Formula milk 'should contain key brain growth ingredient'

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Indy Lifestyle Online

Most babies in the United Kingdom who are bottle fed are being given formula milk lacking in essential fatty acids that could be necessary for brain development.

Most babies in the United Kingdom who are bottle fed are being given formula milk lacking in essential fatty acids that could be necessary for brain development.

A study published today found that babies fed with ordinary formula milk were slower to develop mentally than those fed on milk supplemented with two essential fatty acids. At the age of 18 months, the babies fed on the ordinary milk were seven points behind on the mental development index, a measure of intellectual growth.

The research, published in the journal Developmental Medicine and Child Neurology, is the latest in a series of studies stretching back more than a decade showing that formula milk fortified with docosahexaenoic acid (DHA) and arachidonic acid (AA) can boost the intelligence of babies. The evidence is strongest in premature babies but studies, including the currrent one, suggest that they are also important in babies born at full term. DHA and AA are naturally present in breast milk.

The British Nutrition Foundation recommended in 1992 that all formula milk be fortified with DHA and AA because of growing evidence of its role in mental development. Dr Judy Buttriss, science director of the foundation, who is is due to speak at a press conference to announce the latest findings today, said: "The concern is that these fatty acids are found in breast milk and we can assume that it is probably a good idea for infants to have them. For pre-term infants it is pretty well established. The jury is still out to some extent on whether it is necessary in full-term infants but this study is well designed and controlled and it does look as though [the fatty acids] are effective."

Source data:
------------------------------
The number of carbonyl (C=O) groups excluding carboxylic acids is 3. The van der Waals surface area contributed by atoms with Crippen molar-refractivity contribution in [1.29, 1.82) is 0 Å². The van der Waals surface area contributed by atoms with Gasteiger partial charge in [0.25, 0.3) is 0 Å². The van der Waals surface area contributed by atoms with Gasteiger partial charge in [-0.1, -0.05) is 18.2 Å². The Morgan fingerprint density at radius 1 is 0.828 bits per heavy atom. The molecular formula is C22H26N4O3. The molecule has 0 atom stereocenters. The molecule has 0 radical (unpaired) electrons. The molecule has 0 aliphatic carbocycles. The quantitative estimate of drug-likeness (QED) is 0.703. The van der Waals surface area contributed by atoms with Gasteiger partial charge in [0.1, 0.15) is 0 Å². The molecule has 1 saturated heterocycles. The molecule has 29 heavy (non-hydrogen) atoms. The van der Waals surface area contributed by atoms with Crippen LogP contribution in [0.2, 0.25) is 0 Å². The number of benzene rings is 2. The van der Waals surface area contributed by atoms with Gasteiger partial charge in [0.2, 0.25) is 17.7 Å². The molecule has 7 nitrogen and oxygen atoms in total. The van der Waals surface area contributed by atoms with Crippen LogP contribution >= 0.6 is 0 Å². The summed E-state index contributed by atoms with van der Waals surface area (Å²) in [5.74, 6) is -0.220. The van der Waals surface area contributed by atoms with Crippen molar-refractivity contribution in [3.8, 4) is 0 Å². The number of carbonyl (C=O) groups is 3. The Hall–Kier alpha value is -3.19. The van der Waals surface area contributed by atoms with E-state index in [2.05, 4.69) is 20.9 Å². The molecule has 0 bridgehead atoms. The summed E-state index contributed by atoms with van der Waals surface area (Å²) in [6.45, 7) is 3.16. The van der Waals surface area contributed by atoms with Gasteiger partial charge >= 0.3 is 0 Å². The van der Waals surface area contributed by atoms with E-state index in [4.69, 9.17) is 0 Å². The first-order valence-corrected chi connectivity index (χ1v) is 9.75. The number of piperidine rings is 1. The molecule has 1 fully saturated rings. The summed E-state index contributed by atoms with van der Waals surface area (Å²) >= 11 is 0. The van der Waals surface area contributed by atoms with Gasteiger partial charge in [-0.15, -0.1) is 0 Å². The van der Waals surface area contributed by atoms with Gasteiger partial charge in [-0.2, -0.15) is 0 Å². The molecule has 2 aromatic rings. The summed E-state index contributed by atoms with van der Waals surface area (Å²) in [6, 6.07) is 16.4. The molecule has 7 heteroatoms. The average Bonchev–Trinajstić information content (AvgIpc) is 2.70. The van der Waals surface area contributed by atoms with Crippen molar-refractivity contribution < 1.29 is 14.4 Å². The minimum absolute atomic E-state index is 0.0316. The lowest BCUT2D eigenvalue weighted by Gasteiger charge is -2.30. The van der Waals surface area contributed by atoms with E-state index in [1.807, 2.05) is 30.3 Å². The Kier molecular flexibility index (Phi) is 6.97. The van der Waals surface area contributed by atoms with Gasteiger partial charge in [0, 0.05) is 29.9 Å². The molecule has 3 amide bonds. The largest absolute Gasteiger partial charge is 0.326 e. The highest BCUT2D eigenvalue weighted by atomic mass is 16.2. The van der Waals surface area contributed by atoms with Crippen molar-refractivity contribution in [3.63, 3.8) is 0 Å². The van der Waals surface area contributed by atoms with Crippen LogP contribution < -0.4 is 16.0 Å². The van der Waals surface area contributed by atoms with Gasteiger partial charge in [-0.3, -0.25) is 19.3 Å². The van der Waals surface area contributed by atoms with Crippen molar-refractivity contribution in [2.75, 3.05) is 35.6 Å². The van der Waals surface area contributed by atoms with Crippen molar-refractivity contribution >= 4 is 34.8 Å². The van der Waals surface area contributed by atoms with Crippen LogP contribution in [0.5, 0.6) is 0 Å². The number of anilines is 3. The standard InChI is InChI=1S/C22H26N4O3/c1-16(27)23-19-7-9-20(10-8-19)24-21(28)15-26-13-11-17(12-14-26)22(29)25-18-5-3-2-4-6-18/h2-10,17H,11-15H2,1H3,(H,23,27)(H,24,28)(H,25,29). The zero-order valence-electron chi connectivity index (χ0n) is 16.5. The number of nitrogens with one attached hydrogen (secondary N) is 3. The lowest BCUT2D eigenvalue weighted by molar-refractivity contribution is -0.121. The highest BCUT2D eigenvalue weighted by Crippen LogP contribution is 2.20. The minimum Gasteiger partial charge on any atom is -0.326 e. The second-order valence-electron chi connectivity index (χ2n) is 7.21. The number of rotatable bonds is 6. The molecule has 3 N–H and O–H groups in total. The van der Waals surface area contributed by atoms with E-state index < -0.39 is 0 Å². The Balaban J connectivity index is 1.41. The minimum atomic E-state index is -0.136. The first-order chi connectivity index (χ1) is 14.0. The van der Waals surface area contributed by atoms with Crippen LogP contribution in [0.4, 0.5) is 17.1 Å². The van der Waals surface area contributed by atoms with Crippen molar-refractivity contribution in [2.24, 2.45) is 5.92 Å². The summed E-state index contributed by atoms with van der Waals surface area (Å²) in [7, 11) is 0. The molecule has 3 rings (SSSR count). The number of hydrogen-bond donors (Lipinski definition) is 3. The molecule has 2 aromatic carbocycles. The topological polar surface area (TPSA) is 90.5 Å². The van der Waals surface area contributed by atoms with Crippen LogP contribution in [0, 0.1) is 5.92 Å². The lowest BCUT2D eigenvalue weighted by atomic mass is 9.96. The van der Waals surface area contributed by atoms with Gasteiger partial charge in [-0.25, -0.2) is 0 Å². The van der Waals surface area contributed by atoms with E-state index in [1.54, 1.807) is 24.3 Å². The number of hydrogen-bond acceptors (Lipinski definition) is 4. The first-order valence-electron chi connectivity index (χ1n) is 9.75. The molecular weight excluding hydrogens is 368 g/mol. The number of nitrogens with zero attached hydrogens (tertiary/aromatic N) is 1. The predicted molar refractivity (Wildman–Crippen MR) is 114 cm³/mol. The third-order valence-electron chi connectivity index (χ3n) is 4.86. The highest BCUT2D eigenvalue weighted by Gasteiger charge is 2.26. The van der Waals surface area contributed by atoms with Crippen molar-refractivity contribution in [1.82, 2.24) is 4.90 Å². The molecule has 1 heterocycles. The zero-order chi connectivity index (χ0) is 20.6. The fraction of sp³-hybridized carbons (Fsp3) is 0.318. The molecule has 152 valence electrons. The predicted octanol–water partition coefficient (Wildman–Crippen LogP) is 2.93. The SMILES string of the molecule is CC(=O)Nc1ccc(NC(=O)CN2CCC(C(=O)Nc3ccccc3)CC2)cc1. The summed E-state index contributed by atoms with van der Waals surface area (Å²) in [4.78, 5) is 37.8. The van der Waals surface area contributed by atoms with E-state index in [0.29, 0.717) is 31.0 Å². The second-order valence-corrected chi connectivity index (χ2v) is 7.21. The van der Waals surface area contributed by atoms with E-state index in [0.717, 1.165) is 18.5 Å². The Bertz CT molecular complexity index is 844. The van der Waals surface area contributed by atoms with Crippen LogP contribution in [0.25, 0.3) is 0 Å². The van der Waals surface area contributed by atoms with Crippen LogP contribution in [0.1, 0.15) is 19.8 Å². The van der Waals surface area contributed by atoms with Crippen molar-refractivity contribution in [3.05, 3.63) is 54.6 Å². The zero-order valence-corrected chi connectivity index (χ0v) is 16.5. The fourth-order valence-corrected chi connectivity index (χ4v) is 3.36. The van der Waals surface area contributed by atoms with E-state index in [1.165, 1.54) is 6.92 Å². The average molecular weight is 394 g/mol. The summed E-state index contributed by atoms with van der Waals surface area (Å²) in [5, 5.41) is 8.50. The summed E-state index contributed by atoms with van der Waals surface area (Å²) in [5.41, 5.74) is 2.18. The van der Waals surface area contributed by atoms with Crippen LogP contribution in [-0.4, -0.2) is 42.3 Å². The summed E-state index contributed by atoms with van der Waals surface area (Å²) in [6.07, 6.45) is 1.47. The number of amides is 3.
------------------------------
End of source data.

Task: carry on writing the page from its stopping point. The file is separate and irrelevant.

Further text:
The market for formula milk in the UK is dominated by two manufacturers, Cow & Gate and SMA, which together account for 70 per cent of sales, but neither adds DHA or AA to its products. Smaller manufacturers, including Boots, Farleys and Milupa, do add the supplements.

The Infant and Dietetic Foods Association, which represents the manufacturers, said it was a "very complex medical area" and each manufacturer had taken its own view. A spokeswoman said: "We haven't got a stance on the issue."

Professor Michael Crawford, of the Institute of Brain Chemistry and Human Nutrition at the University of North London, who has researched the issue for 20 years, said the latest study, conducted at the Retina Foundation in Dallas, Texas, added to the weight of evidence pointing to an effect of fortified formula milk in full-term infants. "While it is essential to emphasise that breast milk is the best option for many immunological and hormonal reasons as well as for AA and DHA, I hope that all infants who cannot receive breast milk will soon have infant formula which contains AA and DHA similar to mother's milk," he said.

Although most mothers in the UK start off breast feeding, which is known to be best for babies, there is sharp fall off and by three months of age only 30 per cent of infants are breast fed, a much lower figure than in countries such as Scandinavia and New Zealand where more than 70 per cent are breast fed at three months.